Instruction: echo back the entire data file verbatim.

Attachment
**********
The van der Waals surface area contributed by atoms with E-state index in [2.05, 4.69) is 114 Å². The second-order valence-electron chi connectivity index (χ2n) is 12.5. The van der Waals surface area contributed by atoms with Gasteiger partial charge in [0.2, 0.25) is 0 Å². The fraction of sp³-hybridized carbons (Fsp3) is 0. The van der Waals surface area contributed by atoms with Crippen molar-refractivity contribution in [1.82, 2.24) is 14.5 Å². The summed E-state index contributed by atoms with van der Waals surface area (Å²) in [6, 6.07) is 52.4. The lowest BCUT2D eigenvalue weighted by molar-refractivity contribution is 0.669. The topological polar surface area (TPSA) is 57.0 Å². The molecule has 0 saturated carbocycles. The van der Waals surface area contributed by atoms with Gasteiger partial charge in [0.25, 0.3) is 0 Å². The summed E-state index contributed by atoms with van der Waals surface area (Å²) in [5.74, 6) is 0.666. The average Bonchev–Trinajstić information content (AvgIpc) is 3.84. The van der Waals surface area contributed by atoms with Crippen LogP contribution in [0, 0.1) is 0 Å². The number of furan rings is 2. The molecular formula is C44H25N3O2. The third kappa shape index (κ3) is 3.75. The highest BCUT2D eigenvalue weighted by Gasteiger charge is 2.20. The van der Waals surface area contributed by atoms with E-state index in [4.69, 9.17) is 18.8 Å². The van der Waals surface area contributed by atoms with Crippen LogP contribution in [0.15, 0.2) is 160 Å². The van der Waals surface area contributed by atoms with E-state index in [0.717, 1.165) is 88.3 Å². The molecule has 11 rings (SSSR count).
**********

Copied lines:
The van der Waals surface area contributed by atoms with E-state index in [2.05, 4.69) is 114 Å². The second-order valence-electron chi connectivity index (χ2n) is 12.5. The van der Waals surface area contributed by atoms with Gasteiger partial charge in [0.2, 0.25) is 0 Å². The fraction of sp³-hybridized carbons (Fsp3) is 0. The van der Waals surface area contributed by atoms with Crippen molar-refractivity contribution in [1.82, 2.24) is 14.5 Å². The summed E-state index contributed by atoms with van der Waals surface area (Å²) in [6, 6.07) is 52.4. The lowest BCUT2D eigenvalue weighted by molar-refractivity contribution is 0.669. The topological polar surface area (TPSA) is 57.0 Å². The molecule has 0 saturated carbocycles. The van der Waals surface area contributed by atoms with Gasteiger partial charge in [0.25, 0.3) is 0 Å². The summed E-state index contributed by atoms with van der Waals surface area (Å²) in [5.74, 6) is 0.666. The average Bonchev–Trinajstić information content (AvgIpc) is 3.84. The van der Waals surface area contributed by atoms with Crippen LogP contribution in [0, 0.1) is 0 Å². The number of furan rings is 2. The molecular formula is C44H25N3O2. The third kappa shape index (κ3) is 3.75. The highest BCUT2D eigenvalue weighted by Gasteiger charge is 2.20. The van der Waals surface area contributed by atoms with E-state index in [4.69, 9.17) is 18.8 Å². The van der Waals surface area contributed by atoms with Crippen LogP contribution in [0.15, 0.2) is 160 Å². The van der Waals surface area contributed by atoms with E-state index in [0.717, 1.165) is 88.3 Å². The molecule has 11 rings (SSSR count).